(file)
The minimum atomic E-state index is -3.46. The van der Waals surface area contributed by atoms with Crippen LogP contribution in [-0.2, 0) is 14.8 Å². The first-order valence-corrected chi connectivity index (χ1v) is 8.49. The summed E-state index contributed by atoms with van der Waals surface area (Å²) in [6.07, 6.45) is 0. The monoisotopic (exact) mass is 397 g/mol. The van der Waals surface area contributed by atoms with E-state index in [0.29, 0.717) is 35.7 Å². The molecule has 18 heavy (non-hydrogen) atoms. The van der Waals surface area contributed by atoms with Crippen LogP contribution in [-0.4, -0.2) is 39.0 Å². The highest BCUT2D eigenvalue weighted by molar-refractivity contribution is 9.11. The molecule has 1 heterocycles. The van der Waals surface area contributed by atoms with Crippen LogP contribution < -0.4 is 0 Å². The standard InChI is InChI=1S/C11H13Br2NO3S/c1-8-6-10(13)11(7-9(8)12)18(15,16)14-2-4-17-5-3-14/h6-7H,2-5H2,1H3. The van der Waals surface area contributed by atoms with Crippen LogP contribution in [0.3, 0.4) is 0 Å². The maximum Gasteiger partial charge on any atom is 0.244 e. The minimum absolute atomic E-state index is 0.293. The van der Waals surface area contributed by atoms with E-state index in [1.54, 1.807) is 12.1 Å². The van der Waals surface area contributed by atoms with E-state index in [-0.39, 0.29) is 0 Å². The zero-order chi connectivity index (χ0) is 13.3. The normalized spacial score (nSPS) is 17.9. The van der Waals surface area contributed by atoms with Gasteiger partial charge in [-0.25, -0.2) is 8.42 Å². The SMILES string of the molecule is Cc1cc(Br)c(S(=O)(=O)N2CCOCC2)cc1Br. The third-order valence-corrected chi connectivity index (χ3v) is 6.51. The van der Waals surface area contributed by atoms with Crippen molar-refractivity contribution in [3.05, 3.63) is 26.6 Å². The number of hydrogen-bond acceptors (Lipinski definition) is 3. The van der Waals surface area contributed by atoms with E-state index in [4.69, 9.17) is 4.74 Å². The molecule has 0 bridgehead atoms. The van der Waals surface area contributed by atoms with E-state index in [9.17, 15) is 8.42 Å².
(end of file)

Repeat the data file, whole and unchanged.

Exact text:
The minimum atomic E-state index is -3.46. The van der Waals surface area contributed by atoms with Crippen LogP contribution in [-0.2, 0) is 14.8 Å². The first-order valence-corrected chi connectivity index (χ1v) is 8.49. The summed E-state index contributed by atoms with van der Waals surface area (Å²) in [6.07, 6.45) is 0. The monoisotopic (exact) mass is 397 g/mol. The van der Waals surface area contributed by atoms with E-state index in [0.29, 0.717) is 35.7 Å². The molecule has 18 heavy (non-hydrogen) atoms. The van der Waals surface area contributed by atoms with Crippen LogP contribution in [-0.4, -0.2) is 39.0 Å². The highest BCUT2D eigenvalue weighted by molar-refractivity contribution is 9.11. The molecule has 1 heterocycles. The van der Waals surface area contributed by atoms with Crippen LogP contribution < -0.4 is 0 Å². The standard InChI is InChI=1S/C11H13Br2NO3S/c1-8-6-10(13)11(7-9(8)12)18(15,16)14-2-4-17-5-3-14/h6-7H,2-5H2,1H3. The van der Waals surface area contributed by atoms with Crippen LogP contribution in [0.3, 0.4) is 0 Å². The maximum Gasteiger partial charge on any atom is 0.244 e. The minimum absolute atomic E-state index is 0.293. The van der Waals surface area contributed by atoms with E-state index in [1.54, 1.807) is 12.1 Å². The van der Waals surface area contributed by atoms with E-state index in [-0.39, 0.29) is 0 Å². The zero-order chi connectivity index (χ0) is 13.3. The normalized spacial score (nSPS) is 17.9. The van der Waals surface area contributed by atoms with Gasteiger partial charge in [-0.25, -0.2) is 8.42 Å². The SMILES string of the molecule is Cc1cc(Br)c(S(=O)(=O)N2CCOCC2)cc1Br. The third-order valence-corrected chi connectivity index (χ3v) is 6.51. The van der Waals surface area contributed by atoms with Crippen molar-refractivity contribution in [3.05, 3.63) is 26.6 Å². The number of hydrogen-bond acceptors (Lipinski definition) is 3. The van der Waals surface area contributed by atoms with E-state index in [4.69, 9.17) is 4.74 Å². The molecule has 0 bridgehead atoms. The van der Waals surface area contributed by atoms with E-state index in [9.17, 15) is 8.42 Å².